Preparing to launch a web redesign with a content management system implementation at your school? It’s never really about the tool but all about the content AND people. With changing business processes, battling cynics, and reigning in independent school and department web editors also on the agenda, buy-in on your campus is the only way to be successful. In this session, Donna Lehmann will help you get the necessary buy-in needed for these kinds of large-scale content projects. You will learn winning strategies for bringing all the disparate players on board including crafting the elevator speech, perfecting the road show, practicing transparency, creating community, and educating the masses.
Work in Progress: Assessing and Revamping Web Content(10-min session)
Klinita Burke, Campus Webmaster – The University of the West Indies, Cave Hill Campus (Barbados)
Website content is often messy in higher education. That’s what makes content strategy so difficult but also so important. In this session, Klinita Burke will share the approach, progress and challenges faced while addressing content issues.
You will learn in this case study how content templates, web writing guidelines, training and content maintenance plans can help you fix content for good on your school’s website.
Content Lessons Learned after a Site-Wide Responsive Design (10-min session)
Marcy Gineris, Web Content Manager and Strategist – Eastern Mennonite University
A responsive website is much more than a design that can adapt to any connected devices. In this session, Marcy Gineris will tell you how EMU tackled the “responsive content” challenge before the launch of their responsive website and ever since. You’ll find out about what she learned during the process and will get some practical tips on how to handle content strategy to go responsive with your school website.
Why and How to Go Real-Time with your Events(10-min session)
Chris Syme, Consultant – CKSyme Media Group
Did you know that providing a real-time social media experience during events can deepen fan engagement and quickens brand loyalty? In this session, Chris Syme will explain how to make any event a fan experience regardless if fans are on-site or attending virtually. You will find out about the main differences between Reactive PR (promoting events ahead of time and reporting on them after in a traditional journalism style) and Proactive PR (using social media to give a real-time fan experience). You will also learn how to implement Proactive PR for your own events.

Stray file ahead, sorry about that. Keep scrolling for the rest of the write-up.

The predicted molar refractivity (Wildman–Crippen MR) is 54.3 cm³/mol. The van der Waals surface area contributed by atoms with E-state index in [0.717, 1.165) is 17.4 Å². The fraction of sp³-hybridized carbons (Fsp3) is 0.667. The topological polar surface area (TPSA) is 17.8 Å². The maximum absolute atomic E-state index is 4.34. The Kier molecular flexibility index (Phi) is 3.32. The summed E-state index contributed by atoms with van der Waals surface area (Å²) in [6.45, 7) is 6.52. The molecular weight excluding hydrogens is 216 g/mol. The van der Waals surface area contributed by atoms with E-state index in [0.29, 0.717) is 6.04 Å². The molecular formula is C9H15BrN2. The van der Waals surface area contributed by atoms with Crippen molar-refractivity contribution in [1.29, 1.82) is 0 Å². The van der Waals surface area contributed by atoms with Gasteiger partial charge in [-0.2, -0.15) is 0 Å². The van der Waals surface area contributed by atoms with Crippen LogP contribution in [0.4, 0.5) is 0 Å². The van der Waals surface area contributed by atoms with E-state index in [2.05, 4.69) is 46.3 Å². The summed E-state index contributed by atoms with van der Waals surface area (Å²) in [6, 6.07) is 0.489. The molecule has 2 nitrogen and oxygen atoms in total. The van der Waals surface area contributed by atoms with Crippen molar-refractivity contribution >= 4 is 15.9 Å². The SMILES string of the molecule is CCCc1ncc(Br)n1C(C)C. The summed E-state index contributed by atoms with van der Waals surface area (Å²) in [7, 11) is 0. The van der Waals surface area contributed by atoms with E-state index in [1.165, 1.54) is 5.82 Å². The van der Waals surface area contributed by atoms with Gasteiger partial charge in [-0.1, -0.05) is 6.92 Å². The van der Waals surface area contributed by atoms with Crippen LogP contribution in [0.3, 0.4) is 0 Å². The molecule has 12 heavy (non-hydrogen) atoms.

Know the News, Make the News: How to Use the News Cycle to Drive Content Development(10-min session)
Rob Pasquinucci, Director of Communications – UC College of Arts and Sciences
Most of your faculty have deep expertise across a wide variety of news topics. Having a deep bench of experts and using them to develop original content in a real-time, always on environment gives higher ed stories greater relevance and often garners the attention of traditional media. In this session, Rob Pasquinucci will share best practices for developing a faculty experts list and monitoring the news for opportunities to leverage the knowledge of faculty to get your institution in the day’s news.
Students Blogs Aren’t Dead: A Case Study of Successful Off-Campus Story Telling (10-min session)
Tabita Green, Director of Web Content – Luther College
Following the success of its faculty blogs, Luther College decided to pilot a blog project this past January with student bloggers studying off campus and the results exceeded all expectations: over 100,000 page views with an engagement of over 7 pages/visit and a measurable decrease in parents calls. In this case study, Tabita Green will explain how this blogging project was set up and managed. She will also share top lessons learned to give you a head start if you want to implement a similar project
Creating Content to Answer the Burning Questions and Welcome New Students (10-min session)
Liz Babiak, Social Media Community Officer – Algonquin College (Canada)